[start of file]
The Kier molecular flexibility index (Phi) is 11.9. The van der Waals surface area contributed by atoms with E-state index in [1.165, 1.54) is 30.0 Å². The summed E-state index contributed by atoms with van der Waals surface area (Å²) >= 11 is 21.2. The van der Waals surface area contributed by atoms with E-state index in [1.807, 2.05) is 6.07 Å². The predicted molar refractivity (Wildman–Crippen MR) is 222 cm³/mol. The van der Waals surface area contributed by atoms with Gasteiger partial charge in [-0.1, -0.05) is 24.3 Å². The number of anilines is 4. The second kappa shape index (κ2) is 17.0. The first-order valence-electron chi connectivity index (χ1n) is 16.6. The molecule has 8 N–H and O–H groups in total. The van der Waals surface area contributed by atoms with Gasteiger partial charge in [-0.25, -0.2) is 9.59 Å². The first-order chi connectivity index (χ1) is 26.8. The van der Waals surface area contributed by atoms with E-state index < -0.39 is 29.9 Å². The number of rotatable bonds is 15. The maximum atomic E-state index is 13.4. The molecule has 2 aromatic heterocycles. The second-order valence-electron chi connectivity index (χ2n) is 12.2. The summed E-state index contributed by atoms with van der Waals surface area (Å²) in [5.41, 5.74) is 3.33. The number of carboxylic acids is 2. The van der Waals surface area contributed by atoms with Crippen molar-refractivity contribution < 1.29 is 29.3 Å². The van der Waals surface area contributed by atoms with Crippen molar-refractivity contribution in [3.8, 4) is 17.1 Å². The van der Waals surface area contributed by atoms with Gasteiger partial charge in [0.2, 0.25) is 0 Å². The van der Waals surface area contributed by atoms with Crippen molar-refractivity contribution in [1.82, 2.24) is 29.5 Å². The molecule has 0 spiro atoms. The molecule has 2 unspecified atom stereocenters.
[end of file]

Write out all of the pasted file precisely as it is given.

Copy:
The Kier molecular flexibility index (Phi) is 11.9. The van der Waals surface area contributed by atoms with E-state index in [1.165, 1.54) is 30.0 Å². The summed E-state index contributed by atoms with van der Waals surface area (Å²) >= 11 is 21.2. The van der Waals surface area contributed by atoms with E-state index in [1.807, 2.05) is 6.07 Å². The predicted molar refractivity (Wildman–Crippen MR) is 222 cm³/mol. The van der Waals surface area contributed by atoms with Gasteiger partial charge in [-0.1, -0.05) is 24.3 Å². The number of anilines is 4. The second kappa shape index (κ2) is 17.0. The first-order valence-electron chi connectivity index (χ1n) is 16.6. The molecule has 8 N–H and O–H groups in total. The van der Waals surface area contributed by atoms with Gasteiger partial charge in [-0.25, -0.2) is 9.59 Å². The first-order chi connectivity index (χ1) is 26.8. The van der Waals surface area contributed by atoms with E-state index < -0.39 is 29.9 Å². The number of rotatable bonds is 15. The maximum atomic E-state index is 13.4. The molecule has 2 aromatic heterocycles. The second-order valence-electron chi connectivity index (χ2n) is 12.2. The summed E-state index contributed by atoms with van der Waals surface area (Å²) in [5.41, 5.74) is 3.33. The number of carboxylic acids is 2. The van der Waals surface area contributed by atoms with Crippen molar-refractivity contribution < 1.29 is 29.3 Å². The van der Waals surface area contributed by atoms with Crippen molar-refractivity contribution in [3.8, 4) is 17.1 Å². The van der Waals surface area contributed by atoms with Gasteiger partial charge in [0.2, 0.25) is 0 Å². The van der Waals surface area contributed by atoms with Crippen molar-refractivity contribution in [1.82, 2.24) is 29.5 Å². The molecule has 0 spiro atoms. The molecule has 2 unspecified atom stereocenters.